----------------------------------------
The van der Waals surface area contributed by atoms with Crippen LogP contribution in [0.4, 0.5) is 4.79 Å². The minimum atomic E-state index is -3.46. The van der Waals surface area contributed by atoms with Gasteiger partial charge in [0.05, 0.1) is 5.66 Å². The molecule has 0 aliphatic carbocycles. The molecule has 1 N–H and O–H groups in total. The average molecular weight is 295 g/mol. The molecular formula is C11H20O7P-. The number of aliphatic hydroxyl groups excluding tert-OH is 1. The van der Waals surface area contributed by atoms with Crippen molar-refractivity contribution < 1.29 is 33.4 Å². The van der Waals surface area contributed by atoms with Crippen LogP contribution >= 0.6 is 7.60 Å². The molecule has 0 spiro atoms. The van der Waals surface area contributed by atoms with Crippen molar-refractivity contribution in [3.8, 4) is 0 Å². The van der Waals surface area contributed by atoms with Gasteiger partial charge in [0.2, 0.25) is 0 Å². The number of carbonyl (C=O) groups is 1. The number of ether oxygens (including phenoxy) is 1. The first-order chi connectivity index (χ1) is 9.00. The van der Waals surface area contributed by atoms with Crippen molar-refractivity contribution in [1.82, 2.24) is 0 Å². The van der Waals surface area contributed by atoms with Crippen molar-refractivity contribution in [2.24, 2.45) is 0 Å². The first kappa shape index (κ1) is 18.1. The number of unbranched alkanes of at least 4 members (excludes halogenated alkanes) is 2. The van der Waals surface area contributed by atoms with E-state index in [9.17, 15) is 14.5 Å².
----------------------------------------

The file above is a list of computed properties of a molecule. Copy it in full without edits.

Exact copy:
The van der Waals surface area contributed by atoms with Crippen LogP contribution in [0.4, 0.5) is 4.79 Å². The minimum atomic E-state index is -3.46. The van der Waals surface area contributed by atoms with Gasteiger partial charge in [0.05, 0.1) is 5.66 Å². The molecule has 0 aliphatic carbocycles. The molecule has 1 N–H and O–H groups in total. The average molecular weight is 295 g/mol. The molecular formula is C11H20O7P-. The number of aliphatic hydroxyl groups excluding tert-OH is 1. The van der Waals surface area contributed by atoms with Crippen molar-refractivity contribution < 1.29 is 33.4 Å². The van der Waals surface area contributed by atoms with Crippen LogP contribution >= 0.6 is 7.60 Å². The molecule has 0 spiro atoms. The van der Waals surface area contributed by atoms with Crippen molar-refractivity contribution in [3.8, 4) is 0 Å². The van der Waals surface area contributed by atoms with Gasteiger partial charge in [0.2, 0.25) is 0 Å². The number of carbonyl (C=O) groups is 1. The number of ether oxygens (including phenoxy) is 1. The first-order chi connectivity index (χ1) is 9.00. The van der Waals surface area contributed by atoms with Crippen molar-refractivity contribution in [1.82, 2.24) is 0 Å². The van der Waals surface area contributed by atoms with Crippen molar-refractivity contribution in [2.24, 2.45) is 0 Å². The first kappa shape index (κ1) is 18.1. The number of unbranched alkanes of at least 4 members (excludes halogenated alkanes) is 2. The van der Waals surface area contributed by atoms with E-state index in [9.17, 15) is 14.5 Å².